The law also prevents the state from removing children because of certain conditions in the home – including substance use –  unless there is a specific connection to imminent physical danger. Inadequate housing, domestic violence and a parent’s mental illness are also not sufficient reasons alone.  

“I think that it will leave children at greater risk in some circumstances. But then I also recognize there's the balance with, ‘what's the harm by removing children at times unnecessarily when they could have remained in the home?’" said Patrick Dowd, director of the Washington State Office of the Children And Family Ombuds. “There's constantly that tension between family support and preservation and child protection that is inherent in the system.” 

Dowd said the intention of child welfare advocates and lawmakers who supported the policy change was to recognize the trauma of removing a child from the home and the child welfare system’s disproportionate adverse impacts on poor, Black and Indigenous families. 

‘We’re just drowning’

The law officially takes effect on July 1, but child welfare workers said many judges across the state have already been operating under the new rules. 

Jeanette Obelcz, a CPS supervisor and the chair of a statewide policy committee for the union that represents thousands of DCYF employees, said that while she supports the intent of the new law, she and her coworkers have begun to see harmful, unintended consequences. 

“We’re already seeing children return to situations that we firmly believe are unsafe, and without enough protection in place to keep those children safe,” said Obelcz, speaking in her capacity as a member of the Washington Federation of State Employees. “I’m very worried that the kids are going to be seriously harmed, or even die.”

Obelcz said the policy change has led some DCYF staff to leave the agency because they no longer feel confident that they can protect vulnerable children. 

“We’re just drowning,” she said.

Obelcz described how high caseloads and a lack of resources make it difficult for social workers to gather what they need to prove to the court that there’s an imminent physical risk. She said she’s also worried that the change forces DCYF to be reactive in situations that should be treated with urgency.  

“Because there needs to be this risk of imminent physical harm, chronic neglect gets incredibly minimized,” she said. “We’re waiting for something to happen, as opposed to being able to act preemptively based on all of the knowledge that we have around substance abuse and parenting vulnerable children.”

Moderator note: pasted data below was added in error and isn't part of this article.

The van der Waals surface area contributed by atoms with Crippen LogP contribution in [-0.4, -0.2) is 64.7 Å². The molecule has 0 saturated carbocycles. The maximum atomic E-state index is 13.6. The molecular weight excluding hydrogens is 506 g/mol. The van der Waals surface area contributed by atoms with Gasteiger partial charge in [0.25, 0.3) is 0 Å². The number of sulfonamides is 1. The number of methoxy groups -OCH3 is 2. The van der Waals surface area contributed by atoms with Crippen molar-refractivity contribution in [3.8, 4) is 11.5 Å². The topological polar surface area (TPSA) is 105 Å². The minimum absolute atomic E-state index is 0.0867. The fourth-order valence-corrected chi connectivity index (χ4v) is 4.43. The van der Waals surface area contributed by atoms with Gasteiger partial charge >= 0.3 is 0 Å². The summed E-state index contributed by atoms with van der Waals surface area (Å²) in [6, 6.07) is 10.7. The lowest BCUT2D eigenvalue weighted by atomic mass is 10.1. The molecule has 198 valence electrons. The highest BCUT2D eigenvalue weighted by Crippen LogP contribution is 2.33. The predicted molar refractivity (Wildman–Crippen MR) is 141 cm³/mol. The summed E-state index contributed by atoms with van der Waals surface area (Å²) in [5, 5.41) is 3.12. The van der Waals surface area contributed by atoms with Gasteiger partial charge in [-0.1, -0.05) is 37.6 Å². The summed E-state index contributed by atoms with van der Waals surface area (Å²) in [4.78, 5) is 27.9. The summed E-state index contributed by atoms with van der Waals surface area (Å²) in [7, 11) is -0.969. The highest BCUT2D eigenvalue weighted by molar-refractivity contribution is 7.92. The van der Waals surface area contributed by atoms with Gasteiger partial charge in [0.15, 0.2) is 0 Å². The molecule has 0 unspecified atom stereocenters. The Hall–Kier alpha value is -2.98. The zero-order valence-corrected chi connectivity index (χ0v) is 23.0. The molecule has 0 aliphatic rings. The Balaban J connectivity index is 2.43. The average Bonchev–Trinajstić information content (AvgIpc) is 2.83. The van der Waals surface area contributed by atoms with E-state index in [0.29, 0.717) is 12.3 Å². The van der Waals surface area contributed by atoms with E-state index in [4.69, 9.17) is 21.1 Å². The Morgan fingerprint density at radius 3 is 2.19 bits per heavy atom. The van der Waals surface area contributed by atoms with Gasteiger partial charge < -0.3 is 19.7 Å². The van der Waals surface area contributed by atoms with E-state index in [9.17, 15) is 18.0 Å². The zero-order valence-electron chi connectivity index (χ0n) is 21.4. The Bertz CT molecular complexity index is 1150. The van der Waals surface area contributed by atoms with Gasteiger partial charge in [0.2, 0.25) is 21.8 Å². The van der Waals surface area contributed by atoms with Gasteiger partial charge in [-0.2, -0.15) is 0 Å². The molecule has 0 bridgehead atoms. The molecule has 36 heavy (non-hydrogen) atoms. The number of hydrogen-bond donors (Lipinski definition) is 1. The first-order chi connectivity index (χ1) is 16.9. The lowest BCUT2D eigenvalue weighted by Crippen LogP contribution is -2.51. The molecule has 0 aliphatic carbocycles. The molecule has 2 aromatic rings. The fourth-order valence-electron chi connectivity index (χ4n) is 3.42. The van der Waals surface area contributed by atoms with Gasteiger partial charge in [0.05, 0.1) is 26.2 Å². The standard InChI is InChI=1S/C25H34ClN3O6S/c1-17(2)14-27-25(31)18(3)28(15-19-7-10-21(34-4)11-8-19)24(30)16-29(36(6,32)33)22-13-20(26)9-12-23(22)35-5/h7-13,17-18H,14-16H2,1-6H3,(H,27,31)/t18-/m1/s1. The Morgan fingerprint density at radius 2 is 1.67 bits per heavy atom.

Dowd, the DCYF ombuds, said his office will keep close tabs on the impact of the new law and its effect on child safety – recognizing there’s a gap in essential resources to effectively carry out the law’s intent. 

“Until we have that robust system of services and support available, we will have situations where CPS or law enforcement or the courts don’t have the legal threshold to take action,” he said. “Does that mean they think everything is fine? No. And they probably share the same concerns as does the person that made that call to CPS.” 

Wettstein, the DCYF spokesperson, also called for additional services once the law fully goes into effect.  

“There will be an even more urgent need for substance abuse treatment in all regions of the state,” he wrote in a statement. “Such services must be available at the moment a parent is ready to enter into treatment.” 

Dowd said his staff will continue to track how the fentanyl crisis is affecting the children who’ve had involvement in the state’s child welfare system. He said he believes the state should give fentanyl-related cases more weight when assessing safety threats to kids. 

“The type of drug that is being used by a parent is significant and needs to be considered in making that assessment of whether or not there is imminent physical harm to a child that would justify removing the child from a parent’s home,” he said. “We do need a different approach to working with families where fentanyl is a significant issue.”